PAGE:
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In October the G7 agreed, in principle, a new minimum global tax framework with more than 130 countries signing up.
The aim of this framework is to help tackle tax avoidance, particularly of large multinationals (with a global turnover in excess of €750m) using offshore tax ‘havens’, by imposing that they pay, at least, the 15% tax rate on profits arising in each country in which they operate. The EU have already begun the process of introducing a Directive to implement the minimum rate of tax. The UK Government have recently published a consultation, seeking views on the application of the global minimum tax in the UK, including who the rules apply to, transition rules, and how firms within scope should report and pay.
With the corporation tax rate increasing here to 25%, for larger businesses, from 1 April 2023, the consultation includes how the UK Government might introduce additional reforms, alongside the global minimum tax, to maximise their collection of tax revenues.
Perhaps the economic impact of the new framework will be felt more acutely in countries with a corporation tax rate of below 15%. The Republic of Ireland currently enjoy a corporation tax rate of 12.5%, so these new rules should undoubtedly see an increase in tax bills from 1 Jan 2023 for multinational companies operating there. Due to the quantum of inward investment, there is likely to be little impact on the Irish economy, as the infrastructure and skills already exist in these established businesses. However, it does raise the question on how Northern Ireland can compete with a tax rate that is at least 10% higher?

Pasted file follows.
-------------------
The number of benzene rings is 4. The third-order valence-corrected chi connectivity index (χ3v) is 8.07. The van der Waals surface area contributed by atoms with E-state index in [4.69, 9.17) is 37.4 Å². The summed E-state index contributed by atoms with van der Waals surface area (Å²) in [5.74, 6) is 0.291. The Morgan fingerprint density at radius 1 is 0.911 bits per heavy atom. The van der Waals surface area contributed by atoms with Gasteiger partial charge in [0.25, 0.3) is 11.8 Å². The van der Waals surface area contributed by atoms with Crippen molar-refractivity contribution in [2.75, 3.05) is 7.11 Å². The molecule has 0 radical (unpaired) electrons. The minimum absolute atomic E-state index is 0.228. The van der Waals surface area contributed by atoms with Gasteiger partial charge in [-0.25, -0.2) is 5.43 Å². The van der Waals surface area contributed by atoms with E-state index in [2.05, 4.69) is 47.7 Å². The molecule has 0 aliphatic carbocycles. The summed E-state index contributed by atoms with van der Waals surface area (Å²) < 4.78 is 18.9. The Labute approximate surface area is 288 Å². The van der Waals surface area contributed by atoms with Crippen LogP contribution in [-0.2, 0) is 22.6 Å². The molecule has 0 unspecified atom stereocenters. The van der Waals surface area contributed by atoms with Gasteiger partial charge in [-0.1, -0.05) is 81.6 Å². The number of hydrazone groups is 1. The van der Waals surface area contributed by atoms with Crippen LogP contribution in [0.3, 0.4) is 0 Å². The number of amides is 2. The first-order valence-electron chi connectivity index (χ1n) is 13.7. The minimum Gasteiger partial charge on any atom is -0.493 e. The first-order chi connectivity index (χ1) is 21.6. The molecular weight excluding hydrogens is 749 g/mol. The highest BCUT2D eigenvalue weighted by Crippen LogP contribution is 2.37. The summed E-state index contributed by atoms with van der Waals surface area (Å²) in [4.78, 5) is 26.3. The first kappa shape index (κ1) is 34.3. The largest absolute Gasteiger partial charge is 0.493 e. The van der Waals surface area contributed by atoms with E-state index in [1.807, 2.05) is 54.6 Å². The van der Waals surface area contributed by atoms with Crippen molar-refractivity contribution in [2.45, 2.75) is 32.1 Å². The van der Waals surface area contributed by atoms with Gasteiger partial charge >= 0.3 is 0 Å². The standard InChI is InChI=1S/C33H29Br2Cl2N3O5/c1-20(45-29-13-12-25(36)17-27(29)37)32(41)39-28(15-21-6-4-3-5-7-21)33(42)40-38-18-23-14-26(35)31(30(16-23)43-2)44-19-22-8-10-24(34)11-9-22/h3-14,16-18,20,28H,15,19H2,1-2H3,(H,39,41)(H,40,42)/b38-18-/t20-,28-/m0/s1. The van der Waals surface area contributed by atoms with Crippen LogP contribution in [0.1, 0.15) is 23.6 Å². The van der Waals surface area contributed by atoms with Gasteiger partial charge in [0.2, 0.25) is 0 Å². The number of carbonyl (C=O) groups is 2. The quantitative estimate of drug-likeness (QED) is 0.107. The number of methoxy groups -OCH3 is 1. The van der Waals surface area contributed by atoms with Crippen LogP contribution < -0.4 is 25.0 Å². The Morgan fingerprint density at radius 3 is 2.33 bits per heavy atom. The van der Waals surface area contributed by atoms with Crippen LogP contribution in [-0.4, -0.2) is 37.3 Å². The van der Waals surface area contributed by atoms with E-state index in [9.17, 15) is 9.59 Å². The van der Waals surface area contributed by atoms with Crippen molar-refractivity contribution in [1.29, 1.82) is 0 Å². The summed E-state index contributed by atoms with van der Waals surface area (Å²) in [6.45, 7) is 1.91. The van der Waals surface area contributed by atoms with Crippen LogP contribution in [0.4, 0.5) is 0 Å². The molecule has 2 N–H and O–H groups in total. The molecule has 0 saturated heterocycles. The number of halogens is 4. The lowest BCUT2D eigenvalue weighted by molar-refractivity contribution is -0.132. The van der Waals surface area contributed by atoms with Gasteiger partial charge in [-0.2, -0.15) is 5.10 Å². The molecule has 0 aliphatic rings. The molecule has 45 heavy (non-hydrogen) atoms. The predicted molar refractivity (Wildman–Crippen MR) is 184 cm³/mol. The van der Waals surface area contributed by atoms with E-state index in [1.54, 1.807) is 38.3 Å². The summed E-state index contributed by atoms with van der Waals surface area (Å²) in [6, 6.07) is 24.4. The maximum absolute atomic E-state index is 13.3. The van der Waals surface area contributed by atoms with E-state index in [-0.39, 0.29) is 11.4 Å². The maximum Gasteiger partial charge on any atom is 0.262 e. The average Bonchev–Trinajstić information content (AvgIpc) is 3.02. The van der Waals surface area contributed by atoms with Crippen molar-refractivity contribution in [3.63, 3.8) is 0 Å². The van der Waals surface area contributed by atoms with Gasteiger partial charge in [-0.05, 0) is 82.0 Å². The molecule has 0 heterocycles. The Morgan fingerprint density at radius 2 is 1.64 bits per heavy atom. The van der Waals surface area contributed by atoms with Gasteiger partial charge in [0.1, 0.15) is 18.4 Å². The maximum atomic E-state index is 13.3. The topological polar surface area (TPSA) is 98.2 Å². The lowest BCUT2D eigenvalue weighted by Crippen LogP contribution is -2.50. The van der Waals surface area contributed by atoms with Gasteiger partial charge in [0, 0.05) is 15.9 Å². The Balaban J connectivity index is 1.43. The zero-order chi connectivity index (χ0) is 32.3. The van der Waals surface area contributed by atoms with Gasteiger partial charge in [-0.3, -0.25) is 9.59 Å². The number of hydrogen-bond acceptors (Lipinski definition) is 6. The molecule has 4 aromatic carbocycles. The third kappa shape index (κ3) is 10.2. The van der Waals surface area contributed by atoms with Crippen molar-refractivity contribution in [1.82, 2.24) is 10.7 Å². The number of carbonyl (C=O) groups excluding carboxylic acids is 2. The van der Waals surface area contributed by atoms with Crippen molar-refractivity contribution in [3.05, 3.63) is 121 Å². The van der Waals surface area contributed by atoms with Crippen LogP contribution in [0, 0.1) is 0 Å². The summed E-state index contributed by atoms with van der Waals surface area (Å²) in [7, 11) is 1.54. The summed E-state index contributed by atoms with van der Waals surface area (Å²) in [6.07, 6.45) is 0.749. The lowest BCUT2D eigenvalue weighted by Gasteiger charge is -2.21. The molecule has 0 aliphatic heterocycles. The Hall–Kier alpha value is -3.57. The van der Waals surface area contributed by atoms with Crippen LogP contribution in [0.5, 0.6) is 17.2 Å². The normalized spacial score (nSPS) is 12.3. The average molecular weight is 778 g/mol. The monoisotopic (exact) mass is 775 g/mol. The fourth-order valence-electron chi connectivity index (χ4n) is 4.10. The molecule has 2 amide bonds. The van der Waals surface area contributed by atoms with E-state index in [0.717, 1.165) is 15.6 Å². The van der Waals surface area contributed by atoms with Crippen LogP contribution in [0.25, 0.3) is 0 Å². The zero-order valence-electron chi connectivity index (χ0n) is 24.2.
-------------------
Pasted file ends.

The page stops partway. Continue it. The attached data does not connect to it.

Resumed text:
The G7 lead framework is now the latest official benchmark for the worldwide tax landscape, with some jurisdictions planning ahead and introducing changes already. The United Arab Emirates (UAE), who previously did not have a corporation tax regime, announced in January, that from June 2023, a federal-level corporate tax will be introduced at a standard rate of 9%. It is expected that the corporation tax will apply to all UAE businesses and commercial activities alike, with the 15% global minimum tax for multinationals also being adopted.
The UAE is, of course, not the only country without a corporate tax base. Closer to home, we have Guernsey, Jersey, and the Isle of Man applying 0% rates to the majority of companies who are tax resident in their jurisdictions. With all three signing up to the global minimum tax rate for multinationals, the question arises as to whether countries such as these will also increase their base corporation tax rates.
There is a long road to go with the minimum global tax framework, and a lot of details regarding its implementation still to be agreed, however it is already clear that changes are on the horizon and as such larger groups are assessing their impact.